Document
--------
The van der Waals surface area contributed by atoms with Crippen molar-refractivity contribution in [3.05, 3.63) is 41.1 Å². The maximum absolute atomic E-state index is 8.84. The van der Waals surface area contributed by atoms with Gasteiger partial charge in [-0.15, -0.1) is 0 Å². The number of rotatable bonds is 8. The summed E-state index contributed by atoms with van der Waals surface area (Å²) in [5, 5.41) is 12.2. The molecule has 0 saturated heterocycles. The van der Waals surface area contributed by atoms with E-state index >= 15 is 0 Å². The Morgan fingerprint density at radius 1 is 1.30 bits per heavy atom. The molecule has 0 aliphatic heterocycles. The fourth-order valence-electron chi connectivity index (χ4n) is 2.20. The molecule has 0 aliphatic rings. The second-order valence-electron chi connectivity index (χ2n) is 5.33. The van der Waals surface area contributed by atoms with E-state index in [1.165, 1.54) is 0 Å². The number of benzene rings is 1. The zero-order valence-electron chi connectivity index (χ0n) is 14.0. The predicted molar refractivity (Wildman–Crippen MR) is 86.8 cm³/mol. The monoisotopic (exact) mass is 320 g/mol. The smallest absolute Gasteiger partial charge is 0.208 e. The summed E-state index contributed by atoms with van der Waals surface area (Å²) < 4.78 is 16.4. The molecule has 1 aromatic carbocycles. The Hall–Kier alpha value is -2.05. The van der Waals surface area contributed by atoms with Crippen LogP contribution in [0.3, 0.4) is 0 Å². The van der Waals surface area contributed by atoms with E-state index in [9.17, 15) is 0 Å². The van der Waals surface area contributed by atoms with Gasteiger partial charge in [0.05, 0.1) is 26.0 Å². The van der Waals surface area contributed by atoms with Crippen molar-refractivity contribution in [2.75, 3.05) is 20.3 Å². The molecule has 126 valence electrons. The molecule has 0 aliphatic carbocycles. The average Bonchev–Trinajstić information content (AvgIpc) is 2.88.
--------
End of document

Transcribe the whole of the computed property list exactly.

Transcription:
The van der Waals surface area contributed by atoms with Crippen molar-refractivity contribution in [3.05, 3.63) is 41.1 Å². The maximum absolute atomic E-state index is 8.84. The van der Waals surface area contributed by atoms with Gasteiger partial charge in [-0.15, -0.1) is 0 Å². The number of rotatable bonds is 8. The summed E-state index contributed by atoms with van der Waals surface area (Å²) in [5, 5.41) is 12.2. The molecule has 0 saturated heterocycles. The van der Waals surface area contributed by atoms with E-state index >= 15 is 0 Å². The Morgan fingerprint density at radius 1 is 1.30 bits per heavy atom. The molecule has 0 aliphatic heterocycles. The fourth-order valence-electron chi connectivity index (χ4n) is 2.20. The molecule has 0 aliphatic rings. The second-order valence-electron chi connectivity index (χ2n) is 5.33. The van der Waals surface area contributed by atoms with E-state index in [1.165, 1.54) is 0 Å². The number of benzene rings is 1. The zero-order valence-electron chi connectivity index (χ0n) is 14.0. The predicted molar refractivity (Wildman–Crippen MR) is 86.8 cm³/mol. The monoisotopic (exact) mass is 320 g/mol. The smallest absolute Gasteiger partial charge is 0.208 e. The summed E-state index contributed by atoms with van der Waals surface area (Å²) < 4.78 is 16.4. The molecule has 1 aromatic carbocycles. The Hall–Kier alpha value is -2.05. The van der Waals surface area contributed by atoms with Crippen LogP contribution in [0.3, 0.4) is 0 Å². The van der Waals surface area contributed by atoms with E-state index in [9.17, 15) is 0 Å². The van der Waals surface area contributed by atoms with Gasteiger partial charge in [0.05, 0.1) is 26.0 Å². The van der Waals surface area contributed by atoms with Crippen molar-refractivity contribution in [2.75, 3.05) is 20.3 Å². The molecule has 126 valence electrons. The molecule has 0 aliphatic carbocycles. The average Bonchev–Trinajstić information content (AvgIpc) is 2.88.